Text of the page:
Prop 17: Parolee Voting Rights

Prop 17 supports allowing people on parole for felony convictions to vote.

Watch “Prop 17 in a Minute: Parolee Voting Rights” to understand what a yes or no vote on this proposition means. Click the CC button for Spanish subtitles. 

For a quick look at all the props, here’s a printable guide in English and in Spanish.

What?

Restores the right to vote to people convicted of felonies who are on parole.

Why?

The Legislature put this constitutional amendment on the ballot after hearing arguments that parole, being a transition from prison to normal life, should not be punitive by withholding voting rights from almost 50,000 people.

Vote Yes

Supports a constitutional amendment to allow people on parole for felony convictions to vote.

Vote No

Maintains the prohibition that keeps people on parole for felony convictions from voting.


States take a variety of approaches to felons’ voting rights, ranging from no disqualification up to a lifetime prohibition. California is one of three states requiring felons to complete their prison and parole sentences before regaining the right to vote. Supporters of Prop. 17 want to add California to the list of 19 states that allow felons to vote once they are on parole.

Assemblyman Kevin McCarty, a Sacramento Democrat, sponsored the change, arguing that parolees who are out working and paying taxes should be able to vote on policies that affect their lives. People who are sentenced to serve time on probation can vote in California. In either case the felon is monitored and can be sent back to prison for infractions.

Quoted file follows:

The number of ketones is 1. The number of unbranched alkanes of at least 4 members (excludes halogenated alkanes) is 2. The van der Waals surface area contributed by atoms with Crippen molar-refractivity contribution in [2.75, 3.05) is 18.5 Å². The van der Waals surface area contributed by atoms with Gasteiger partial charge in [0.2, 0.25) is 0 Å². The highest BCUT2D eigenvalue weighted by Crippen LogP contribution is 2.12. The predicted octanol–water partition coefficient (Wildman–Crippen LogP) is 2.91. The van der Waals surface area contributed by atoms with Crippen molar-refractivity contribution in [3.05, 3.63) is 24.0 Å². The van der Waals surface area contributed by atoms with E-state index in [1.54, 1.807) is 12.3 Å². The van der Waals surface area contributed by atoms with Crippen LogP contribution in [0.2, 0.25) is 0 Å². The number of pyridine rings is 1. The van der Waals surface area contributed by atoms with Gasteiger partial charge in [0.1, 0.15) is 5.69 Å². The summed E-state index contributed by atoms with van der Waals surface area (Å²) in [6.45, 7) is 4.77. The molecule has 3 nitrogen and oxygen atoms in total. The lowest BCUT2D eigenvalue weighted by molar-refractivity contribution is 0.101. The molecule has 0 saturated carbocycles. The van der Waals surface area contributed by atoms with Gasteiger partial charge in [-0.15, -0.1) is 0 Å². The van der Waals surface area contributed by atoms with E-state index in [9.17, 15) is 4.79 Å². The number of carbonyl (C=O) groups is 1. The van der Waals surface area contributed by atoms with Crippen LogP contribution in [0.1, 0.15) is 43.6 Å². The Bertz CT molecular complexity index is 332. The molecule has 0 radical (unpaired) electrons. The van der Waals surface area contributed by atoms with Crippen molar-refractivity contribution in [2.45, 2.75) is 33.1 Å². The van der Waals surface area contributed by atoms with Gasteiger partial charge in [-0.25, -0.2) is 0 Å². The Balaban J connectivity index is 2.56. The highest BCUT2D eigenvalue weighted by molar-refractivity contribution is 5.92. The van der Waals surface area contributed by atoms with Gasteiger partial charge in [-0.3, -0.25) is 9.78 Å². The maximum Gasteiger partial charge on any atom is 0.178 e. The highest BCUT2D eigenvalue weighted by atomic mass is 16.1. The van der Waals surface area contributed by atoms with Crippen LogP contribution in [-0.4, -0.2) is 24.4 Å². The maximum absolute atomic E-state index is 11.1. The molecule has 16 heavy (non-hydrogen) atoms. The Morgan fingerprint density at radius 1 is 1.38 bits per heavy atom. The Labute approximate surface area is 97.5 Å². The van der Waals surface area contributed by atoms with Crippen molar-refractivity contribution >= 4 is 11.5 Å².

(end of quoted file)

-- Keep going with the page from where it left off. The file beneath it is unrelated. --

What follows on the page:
A Republican representing several rural counties north of Sacramento, State Sen. Jim Nielsen, said it would be an injustice to allow parolees to vote. Nielsen, a former chairman of the California Board of Prison Terms, said, “They include murderers, voluntary manslaughter, rape, sodomists. For those that commit the crimes, particularly the heinous crimes, part of their sentence is to complete the parole period.”

Get Ready to Vote

Nov. 3 may feel far away now, but don’t forget to take the necessary steps to make sure you get to cast your vote! Here are some key details to remember:

  • Register to vote online by or have your mail-in registration postmarked by Oct. 19. If you somehow miss the deadline, all is not lost. You can still conditionally register up to Election Day itself. Not sure what your registration status is? Find out here.
  • Because of COVID-19, California is mailing all active registered voters mail-in ballots this year, so you don’t need to request one.
  • Mailed ballots should be postmarked on or before Nov. 3 and received by your county’s elections office no later than Nov. 20. Scared your ballot is going to get lost in the mail? Don’t fret, the California Secretary of State has a ballot tracking tool so you can get notified of the status of your vote-by-mail ballot via email, text or call. Sign up here.
  • If you want to deliver your ballot in person on Election day, make sure you do so by the time the polls close on Nov. 3.